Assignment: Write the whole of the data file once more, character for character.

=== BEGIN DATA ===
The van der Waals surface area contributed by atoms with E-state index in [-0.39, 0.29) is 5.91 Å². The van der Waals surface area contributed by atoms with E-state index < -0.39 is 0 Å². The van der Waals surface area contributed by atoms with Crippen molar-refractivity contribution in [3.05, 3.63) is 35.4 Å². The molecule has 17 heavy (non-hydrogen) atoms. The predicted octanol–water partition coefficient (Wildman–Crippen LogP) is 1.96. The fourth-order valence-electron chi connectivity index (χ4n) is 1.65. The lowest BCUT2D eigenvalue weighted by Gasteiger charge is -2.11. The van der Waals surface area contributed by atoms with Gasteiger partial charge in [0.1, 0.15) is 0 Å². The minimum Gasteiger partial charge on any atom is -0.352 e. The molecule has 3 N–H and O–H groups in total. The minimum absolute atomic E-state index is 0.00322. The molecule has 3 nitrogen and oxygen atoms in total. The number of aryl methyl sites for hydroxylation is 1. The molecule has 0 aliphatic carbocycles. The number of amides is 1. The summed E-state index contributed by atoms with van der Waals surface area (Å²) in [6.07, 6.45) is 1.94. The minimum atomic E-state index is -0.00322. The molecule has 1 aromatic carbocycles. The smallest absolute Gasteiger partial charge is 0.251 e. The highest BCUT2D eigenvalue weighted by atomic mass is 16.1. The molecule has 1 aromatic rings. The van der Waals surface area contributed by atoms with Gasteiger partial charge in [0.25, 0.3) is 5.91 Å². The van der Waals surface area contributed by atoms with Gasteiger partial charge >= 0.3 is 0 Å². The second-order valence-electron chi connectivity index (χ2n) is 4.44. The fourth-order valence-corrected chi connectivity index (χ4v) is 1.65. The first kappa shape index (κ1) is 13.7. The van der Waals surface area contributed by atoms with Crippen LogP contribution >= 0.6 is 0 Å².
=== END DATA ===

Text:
The van der Waals surface area contributed by atoms with E-state index in [-0.39, 0.29) is 5.91 Å². The van der Waals surface area contributed by atoms with E-state index < -0.39 is 0 Å². The van der Waals surface area contributed by atoms with Crippen molar-refractivity contribution in [3.05, 3.63) is 35.4 Å². The molecule has 17 heavy (non-hydrogen) atoms. The predicted octanol–water partition coefficient (Wildman–Crippen LogP) is 1.96. The fourth-order valence-electron chi connectivity index (χ4n) is 1.65. The lowest BCUT2D eigenvalue weighted by Gasteiger charge is -2.11. The van der Waals surface area contributed by atoms with Gasteiger partial charge in [0.1, 0.15) is 0 Å². The minimum Gasteiger partial charge on any atom is -0.352 e. The molecule has 3 N–H and O–H groups in total. The minimum absolute atomic E-state index is 0.00322. The molecule has 3 nitrogen and oxygen atoms in total. The number of aryl methyl sites for hydroxylation is 1. The molecule has 0 aliphatic carbocycles. The number of amides is 1. The summed E-state index contributed by atoms with van der Waals surface area (Å²) in [6.07, 6.45) is 1.94. The minimum atomic E-state index is -0.00322. The molecule has 1 aromatic carbocycles. The smallest absolute Gasteiger partial charge is 0.251 e. The highest BCUT2D eigenvalue weighted by atomic mass is 16.1. The molecule has 1 aromatic rings. The van der Waals surface area contributed by atoms with Gasteiger partial charge in [0.25, 0.3) is 5.91 Å². The van der Waals surface area contributed by atoms with Gasteiger partial charge >= 0.3 is 0 Å². The second-order valence-electron chi connectivity index (χ2n) is 4.44. The fourth-order valence-corrected chi connectivity index (χ4v) is 1.65. The first kappa shape index (κ1) is 13.7. The van der Waals surface area contributed by atoms with Crippen LogP contribution >= 0.6 is 0 Å².